"Belonged to an ‘outcaste’ community of tanners , subscribed to Sikhism, converted to Islam later under the name Muhammad Bushra"@en
    "Chinese. In Spanish: "Chino Alcahuete""@en
    ref|The progenitor of the Stuarts was Walter fitz Alan, a Normanised Breton.|group=note
    other, non-official, scholarly estimates are
    spoken by ... of the population
    spoken by ...
    Significant migrant groups include
    tribal council member
    First Nation territory
        
  • date values like xsd:gMonthDay
    "--08-16+02:00"^^<http://www.w3.org/2001/XMLSchema#gMonthDay>
        
  • URLs
    http://web.archive.org/web/20060615093455/www.4dw.net/royalark/Turkey/turkey4.htm
        

We wrote a perl script ./dbp-ethnLit.pl that salvages the junk and produces ./dbp-ethnLit.txt:

perl dbp-ethnLit.pl dbp-ethnLit-raw.txt | sort | uniq > dbp-ethnLit.txt

It splits nationalities into separate lines, removes various noise words, and tries to convert plural->singular (for easier comparison to DBpedia objects, see next). It produces 1335 values, but many of them are combination nationalities (eg American Chinese) that may not constitute separate cultures.

2.4.2 DBPedia Objects by Class/Property

The “Infobox Ethnic group” template is mapped to class dbo:EthnicGroup. We combine it with

PREFIX dbp: <http://dbpedia.org/property/>
PREFIX dbo: <http://dbpedia.org/ontology/>
select distinct ?e {
  {?e a dbo:EthnicGroup} union
  {?x dbp:ethnicGroups|dbp:ethnicGroup|dbp:ethnicity ?e}}

We have the following special cases TODO

We process this file with a Perl script TODO and make TODO unique values.

2.4.3 DBPedia Objects by Title

Not all Wikipedia pages about ethnic groups use the corresponding template, therefore not all have the dbo:EthnicGroup class. So we also search by title (DBpedia resource URL) ending in peoples?|tribes?|cultures? (? indicates an optional char, i.e. singular or plural variant). We can find many instances of such pages with a query like the following. The two last filters look for pages that don’t have the corresponding class, nor redirect to a page of that class.

prefix dbp: <http://dbpedia.org/property/>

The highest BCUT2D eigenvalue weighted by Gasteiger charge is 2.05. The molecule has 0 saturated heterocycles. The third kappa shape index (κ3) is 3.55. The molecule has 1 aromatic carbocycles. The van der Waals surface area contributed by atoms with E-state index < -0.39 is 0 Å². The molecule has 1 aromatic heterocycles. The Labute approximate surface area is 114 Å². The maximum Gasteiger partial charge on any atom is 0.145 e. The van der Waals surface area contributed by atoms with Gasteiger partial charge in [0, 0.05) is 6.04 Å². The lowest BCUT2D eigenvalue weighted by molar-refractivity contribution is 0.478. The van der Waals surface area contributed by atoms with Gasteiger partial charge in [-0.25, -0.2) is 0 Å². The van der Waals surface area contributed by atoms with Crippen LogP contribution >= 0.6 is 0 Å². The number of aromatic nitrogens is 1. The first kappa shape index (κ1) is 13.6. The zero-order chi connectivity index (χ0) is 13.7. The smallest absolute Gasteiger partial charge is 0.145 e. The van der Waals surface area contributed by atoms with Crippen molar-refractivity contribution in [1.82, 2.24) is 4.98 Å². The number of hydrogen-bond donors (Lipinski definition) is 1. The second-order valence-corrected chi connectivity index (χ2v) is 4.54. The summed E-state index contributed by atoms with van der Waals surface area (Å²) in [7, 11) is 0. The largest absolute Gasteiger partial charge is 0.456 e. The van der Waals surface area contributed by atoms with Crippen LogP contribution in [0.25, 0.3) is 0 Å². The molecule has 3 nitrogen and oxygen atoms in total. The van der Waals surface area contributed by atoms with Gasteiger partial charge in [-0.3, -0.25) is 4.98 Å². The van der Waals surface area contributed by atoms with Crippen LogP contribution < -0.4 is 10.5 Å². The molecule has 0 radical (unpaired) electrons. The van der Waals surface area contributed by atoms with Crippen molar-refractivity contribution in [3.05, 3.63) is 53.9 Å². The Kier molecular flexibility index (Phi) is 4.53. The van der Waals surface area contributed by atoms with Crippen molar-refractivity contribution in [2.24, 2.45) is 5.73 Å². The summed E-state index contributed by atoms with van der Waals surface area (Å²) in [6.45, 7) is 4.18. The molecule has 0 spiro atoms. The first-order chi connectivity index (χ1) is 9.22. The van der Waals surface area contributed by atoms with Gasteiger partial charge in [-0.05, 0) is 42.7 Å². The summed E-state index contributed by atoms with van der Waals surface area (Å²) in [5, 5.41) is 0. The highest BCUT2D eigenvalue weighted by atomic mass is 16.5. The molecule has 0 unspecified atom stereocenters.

prefix dbo: <http://dbpedia.org/ontology/>
prefix foaf: <http://xmlns.com/foaf/0.1/>
select * {
  ?x foaf:isPrimaryTopicOf []; rdfs:label ?y.
  filter (regex(?y," (peoples?|tribes?|cultures?)$"))
  filter (!regex(?y,"List of|Category:|Template:| in |named after"))
  filter not exists {?x a dbo:EthnicGroup}
  filter not exists {?x dbo:wikiPageRedirects [a dbo:EthnicGroup]}
}

Eg the following are such pages:

However, the above negated !regex() doesn’t work in live.dbpedia.org and it would be too onerous to manage all exceptions in a SPARQL query. So we prefer to filter a full list of Wikipedia pages using unix tools. We use a full list of Wikidata IDs and Wikipedia pages obtained on 2015-08-05. We wrote a perl script ./dbp-ethTitle.pl that has 85 exclusion patterns and makes ./dbp-ethTitle.txt having 3013 cultures/peoples.

perl dbp-ethTitle.pl ../wikidata/WDid-WD.ttl | sort > dbp-ethTitle.txt

2.4.4 Merging DBpedia

TODO

DBpedia URLs are marked with a *.

2.4.5 Wikipedia Lists and NavBoxes

Despite our best efforts in using 3 approaches for getting ethnic group data from DBPedia/Wikipedia, this still doesn’t catch all ethnicities on Wikipedia Eg https://en.wikipedia.org/wiki/Vandals neither uses the Ethnic group infobox, is not target of “ethnicity” or “ethnic groups”, does not end in “people”, nor has such redirect.

TODO

3 References

  1. <<CRM-Reasoning>>Vladimir Alexiev, Dimitar Manov, Jana Parvanova, and Svetoslav Petrov. Large-scale Reasoning with a Complex Cultural Heritage Ontology (CIDOC CRM). In Workshop Practical Experiences with CIDOC CRM and its Extensions (CRMEX 2013) at TPDL 2013, Valetta, Malta, September 2013. Paper, Presentation
  2. <<RS-VRE>>Vladimir Alexiev. ResearchSpace as an Example of a VRE Based on CIDOC CRM. In Virtual Center for Medieval Studies (Medioevo Europeo VCMS) Workshop, Bucharest, Romania, April 2013. Presentation